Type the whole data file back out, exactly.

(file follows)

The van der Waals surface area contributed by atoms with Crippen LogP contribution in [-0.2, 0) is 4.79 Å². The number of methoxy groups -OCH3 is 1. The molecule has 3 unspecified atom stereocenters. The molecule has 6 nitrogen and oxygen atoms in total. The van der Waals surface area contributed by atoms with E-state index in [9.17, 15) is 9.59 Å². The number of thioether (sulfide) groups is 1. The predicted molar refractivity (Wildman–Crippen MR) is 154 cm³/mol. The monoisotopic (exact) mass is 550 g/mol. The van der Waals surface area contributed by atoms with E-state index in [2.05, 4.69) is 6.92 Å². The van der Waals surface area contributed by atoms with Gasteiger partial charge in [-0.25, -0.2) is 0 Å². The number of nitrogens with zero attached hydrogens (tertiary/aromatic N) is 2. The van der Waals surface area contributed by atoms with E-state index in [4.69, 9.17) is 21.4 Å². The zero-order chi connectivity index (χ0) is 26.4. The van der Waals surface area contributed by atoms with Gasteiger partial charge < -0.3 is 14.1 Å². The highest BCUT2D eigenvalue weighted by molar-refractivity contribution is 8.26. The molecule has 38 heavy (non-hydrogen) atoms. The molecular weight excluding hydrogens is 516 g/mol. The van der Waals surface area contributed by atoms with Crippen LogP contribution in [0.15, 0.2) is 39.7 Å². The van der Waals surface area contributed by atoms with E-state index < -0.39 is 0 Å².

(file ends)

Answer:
The van der Waals surface area contributed by atoms with Crippen LogP contribution in [-0.2, 0) is 4.79 Å². The number of methoxy groups -OCH3 is 1. The molecule has 3 unspecified atom stereocenters. The molecule has 6 nitrogen and oxygen atoms in total. The van der Waals surface area contributed by atoms with E-state index in [9.17, 15) is 9.59 Å². The number of thioether (sulfide) groups is 1. The predicted molar refractivity (Wildman–Crippen MR) is 154 cm³/mol. The monoisotopic (exact) mass is 550 g/mol. The van der Waals surface area contributed by atoms with E-state index in [2.05, 4.69) is 6.92 Å². The van der Waals surface area contributed by atoms with Gasteiger partial charge in [-0.25, -0.2) is 0 Å². The number of nitrogens with zero attached hydrogens (tertiary/aromatic N) is 2. The van der Waals surface area contributed by atoms with E-state index in [4.69, 9.17) is 21.4 Å². The zero-order chi connectivity index (χ0) is 26.4. The van der Waals surface area contributed by atoms with Gasteiger partial charge < -0.3 is 14.1 Å². The highest BCUT2D eigenvalue weighted by molar-refractivity contribution is 8.26. The molecule has 38 heavy (non-hydrogen) atoms. The molecular weight excluding hydrogens is 516 g/mol. The van der Waals surface area contributed by atoms with Crippen LogP contribution in [0.15, 0.2) is 39.7 Å². The van der Waals surface area contributed by atoms with E-state index < -0.39 is 0 Å².